7 August 2020
At YWCA Canberra, we value the importance of diversity and fostering strong relationships with our local Aboriginal and Torres Strait Islander communities. We find it especially important to incorporate these values into our children’s services to help to raise cultural awareness and to teach children about the importance of reconciliation.
This week, on Monday 4 August we had the opportunity to celebrate National Aboriginal and Torres Strait Island Children’s Day across our children’s services. This year’s theme, ‘We are the elders of tomorrow, hear our voice’, was explored through activities of song, dance and art, where the children were encouraged to learn about the various Aboriginal and Torres Strait Islander practices and traditions. Here is what happened across just a few of our services:
Starting the day off with an Acknowledgement of Country, our children’s services in Currawong, engaged in a fun-filled day of Aboriginal and Torres Strait Islander inspired activities. For their first activity, the children were invited to create symbolic artworks made from their own handprints using the Aboriginal flag colours of red, yellow and black. Throughout the day, the children were also introduced to a range of different Aboriginal and Torres Strait Island traditions and rituals, where children were encouraged to learn about the significance and history of each practice.
At our Winyu service, our educators engaged the children in a range of fun Aboriginal and Torres Strait Islander theme games, followed by activities of song and dance. In the afternoon, the children were able to get hands on and be creative by painting different Aboriginal and Torres Strait Islander patterns and symbols and learning about the symbolism behind each image.
At our Spence children’s service, the morning was spent talking about the meaning and significance of the Acknowledgement of Country. During this session, the children learned about the importance of acknowledging the traditional owners of the land and paying respect to the Ngunnawal and Ngambri people.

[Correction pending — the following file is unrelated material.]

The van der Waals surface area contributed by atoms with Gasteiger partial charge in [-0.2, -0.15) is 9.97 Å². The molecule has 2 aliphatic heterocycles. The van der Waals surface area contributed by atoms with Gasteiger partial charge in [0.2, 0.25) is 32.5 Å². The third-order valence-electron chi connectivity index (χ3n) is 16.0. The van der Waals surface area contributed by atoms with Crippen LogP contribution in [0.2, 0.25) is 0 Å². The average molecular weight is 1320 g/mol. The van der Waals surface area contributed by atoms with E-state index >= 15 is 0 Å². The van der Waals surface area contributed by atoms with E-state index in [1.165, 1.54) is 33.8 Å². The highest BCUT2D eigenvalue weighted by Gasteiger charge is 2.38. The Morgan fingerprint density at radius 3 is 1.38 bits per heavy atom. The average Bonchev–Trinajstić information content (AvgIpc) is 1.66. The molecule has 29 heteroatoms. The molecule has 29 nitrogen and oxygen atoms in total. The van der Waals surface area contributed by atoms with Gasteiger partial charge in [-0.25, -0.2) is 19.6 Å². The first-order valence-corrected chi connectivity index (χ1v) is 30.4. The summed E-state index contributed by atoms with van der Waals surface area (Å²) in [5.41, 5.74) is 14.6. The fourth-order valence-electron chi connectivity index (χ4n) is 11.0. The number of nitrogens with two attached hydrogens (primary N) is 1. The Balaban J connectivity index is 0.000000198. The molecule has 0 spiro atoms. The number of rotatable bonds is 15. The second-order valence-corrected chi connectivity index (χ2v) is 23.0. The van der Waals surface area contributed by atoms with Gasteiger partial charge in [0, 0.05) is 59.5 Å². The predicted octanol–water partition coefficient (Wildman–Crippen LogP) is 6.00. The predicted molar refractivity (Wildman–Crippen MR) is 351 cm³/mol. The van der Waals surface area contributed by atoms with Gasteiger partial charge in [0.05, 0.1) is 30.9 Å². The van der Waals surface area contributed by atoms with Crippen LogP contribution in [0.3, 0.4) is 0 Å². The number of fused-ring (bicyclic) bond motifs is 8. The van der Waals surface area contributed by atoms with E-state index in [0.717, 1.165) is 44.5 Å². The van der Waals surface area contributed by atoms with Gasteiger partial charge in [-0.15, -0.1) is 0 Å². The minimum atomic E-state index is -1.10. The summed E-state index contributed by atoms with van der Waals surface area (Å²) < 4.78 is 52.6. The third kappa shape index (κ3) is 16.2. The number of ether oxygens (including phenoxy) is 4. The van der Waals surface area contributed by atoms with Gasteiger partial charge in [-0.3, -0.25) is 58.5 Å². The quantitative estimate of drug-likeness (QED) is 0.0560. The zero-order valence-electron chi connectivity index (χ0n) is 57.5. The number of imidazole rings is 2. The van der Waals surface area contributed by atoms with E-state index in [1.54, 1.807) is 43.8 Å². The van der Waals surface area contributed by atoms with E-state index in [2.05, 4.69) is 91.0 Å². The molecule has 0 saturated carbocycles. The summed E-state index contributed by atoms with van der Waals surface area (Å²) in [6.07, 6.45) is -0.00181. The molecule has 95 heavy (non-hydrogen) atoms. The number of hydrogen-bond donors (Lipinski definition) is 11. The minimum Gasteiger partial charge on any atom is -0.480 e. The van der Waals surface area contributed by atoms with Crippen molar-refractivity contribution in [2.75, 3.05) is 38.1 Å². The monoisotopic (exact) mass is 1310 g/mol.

Following this discussion, the children were then invited to engage in a range of activities from listening to dream time stories, singing songs in an Aboriginal language, and playing with traditional Aboriginal instruments such as tapping sticks. During arts and crafts, the children painted dot paintings on boomerangs using the traditional colours of the Aboriginal and Torres Strait Islander flags.
At our Fairley service, children enjoyed a cheerful morning of listening to different stories and songs written by Aboriginal and Torres Strait Islander authors and musicians such as Emily Wurramara. Once the children had settled, they were invited to engage in a service activity where they got to watch Tony Thornes’ Aboriginal inspired children’s program, Little J and Big Cuz.
In the afternoon, the children listened to Thomas Mayor’s “Finding the Heart of the Nation”, where they were able to discuss feelings of loss, especially in response to something being taken away from them. This opened the conversation up to themes of colonisation and discrimination, and why it is important to treat others fairly and with respect.
To help the children explore Aboriginal symbolism and art, our educators invited the children to explore the colours associated with Aboriginal culture, by painting on a perspex easel using colours of red, yellow and black.